Large families seem not to have been unusual though I have never seen many children with one woman. Some old men now living claim to be fathers of more than twenty children each, though not by a single mother. 1“These Indians often have many children, who generally run and play about quite naked, and swim in the river like ducks. The boys go naked till they are thirteen or fourteen years old, but the girls have a leather dress at an early age.” Maximilian, Prince of Wied. Early Western Travels, 1748-1846. Edited by Reuben Gold Thwaites. Cleveland, 1906, Vol. 23. p. 110. The young children, at least receive considerable attention and some discipline. They are sometimes punished by a dash of cold water or a forced plunge. In former times, some old men were charged with responsibility for each boy’s morning bath in the stream regardless of temperature; hence, children were admonished that these men would get them. Striking a child is not regarded as proper. The favorite boggie is the coyote, or the wolf. Women will say, “Now, there is a coyote around: he will get you.” Sometimes they say, ” Come on wolf and bite this baby.” Such words often compose lullabies, a favorite one being, “Come, old woman, with your meat pounder smash this baby’s head.” After the use of intoxicants became general, children were threatened...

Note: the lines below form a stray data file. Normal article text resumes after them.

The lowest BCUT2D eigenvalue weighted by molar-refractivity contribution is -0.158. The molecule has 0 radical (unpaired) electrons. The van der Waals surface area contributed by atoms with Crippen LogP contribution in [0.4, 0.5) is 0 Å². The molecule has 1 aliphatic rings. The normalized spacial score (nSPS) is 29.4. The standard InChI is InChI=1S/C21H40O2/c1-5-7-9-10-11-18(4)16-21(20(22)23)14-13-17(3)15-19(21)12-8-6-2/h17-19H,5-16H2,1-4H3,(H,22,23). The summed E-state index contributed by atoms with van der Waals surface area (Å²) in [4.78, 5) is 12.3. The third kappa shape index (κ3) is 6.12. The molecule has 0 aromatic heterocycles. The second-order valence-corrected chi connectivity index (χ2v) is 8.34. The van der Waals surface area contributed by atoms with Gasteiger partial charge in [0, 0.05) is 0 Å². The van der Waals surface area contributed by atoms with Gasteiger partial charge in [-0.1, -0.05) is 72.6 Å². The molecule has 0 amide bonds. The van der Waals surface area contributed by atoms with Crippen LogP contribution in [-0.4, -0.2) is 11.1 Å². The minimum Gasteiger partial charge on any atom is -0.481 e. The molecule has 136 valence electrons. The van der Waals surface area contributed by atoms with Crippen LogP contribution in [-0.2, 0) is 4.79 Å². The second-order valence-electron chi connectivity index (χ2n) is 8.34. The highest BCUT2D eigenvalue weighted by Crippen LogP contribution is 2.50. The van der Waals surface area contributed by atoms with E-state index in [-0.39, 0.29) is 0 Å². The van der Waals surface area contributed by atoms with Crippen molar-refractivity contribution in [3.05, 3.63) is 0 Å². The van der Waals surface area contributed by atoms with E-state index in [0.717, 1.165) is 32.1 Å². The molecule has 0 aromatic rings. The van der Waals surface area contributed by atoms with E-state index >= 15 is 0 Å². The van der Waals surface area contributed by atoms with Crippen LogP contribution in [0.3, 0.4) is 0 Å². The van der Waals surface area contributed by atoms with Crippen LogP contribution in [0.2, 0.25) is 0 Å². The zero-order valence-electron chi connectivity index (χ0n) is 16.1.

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Blackfoot Courtship